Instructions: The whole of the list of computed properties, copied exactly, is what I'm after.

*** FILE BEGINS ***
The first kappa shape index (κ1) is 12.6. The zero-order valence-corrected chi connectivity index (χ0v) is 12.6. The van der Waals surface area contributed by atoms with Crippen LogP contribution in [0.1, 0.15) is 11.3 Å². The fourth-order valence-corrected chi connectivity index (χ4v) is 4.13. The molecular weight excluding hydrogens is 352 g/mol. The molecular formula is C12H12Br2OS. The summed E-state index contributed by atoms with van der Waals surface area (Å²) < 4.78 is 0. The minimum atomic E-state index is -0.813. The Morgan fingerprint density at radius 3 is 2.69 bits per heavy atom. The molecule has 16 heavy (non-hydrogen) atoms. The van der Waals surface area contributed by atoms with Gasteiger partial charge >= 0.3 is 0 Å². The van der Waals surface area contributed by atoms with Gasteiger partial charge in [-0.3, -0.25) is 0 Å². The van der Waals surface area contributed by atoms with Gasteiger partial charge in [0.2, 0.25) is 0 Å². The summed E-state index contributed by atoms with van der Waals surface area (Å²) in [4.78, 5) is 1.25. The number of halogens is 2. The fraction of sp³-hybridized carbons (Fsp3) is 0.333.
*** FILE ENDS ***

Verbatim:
The first kappa shape index (κ1) is 12.6. The zero-order valence-corrected chi connectivity index (χ0v) is 12.6. The van der Waals surface area contributed by atoms with Crippen LogP contribution in [0.1, 0.15) is 11.3 Å². The fourth-order valence-corrected chi connectivity index (χ4v) is 4.13. The molecular weight excluding hydrogens is 352 g/mol. The molecular formula is C12H12Br2OS. The summed E-state index contributed by atoms with van der Waals surface area (Å²) < 4.78 is 0. The minimum atomic E-state index is -0.813. The Morgan fingerprint density at radius 3 is 2.69 bits per heavy atom. The molecule has 16 heavy (non-hydrogen) atoms. The van der Waals surface area contributed by atoms with Gasteiger partial charge >= 0.3 is 0 Å². The van der Waals surface area contributed by atoms with Gasteiger partial charge in [-0.3, -0.25) is 0 Å². The van der Waals surface area contributed by atoms with Gasteiger partial charge in [0.2, 0.25) is 0 Å². The summed E-state index contributed by atoms with van der Waals surface area (Å²) in [4.78, 5) is 1.25. The number of halogens is 2. The fraction of sp³-hybridized carbons (Fsp3) is 0.333.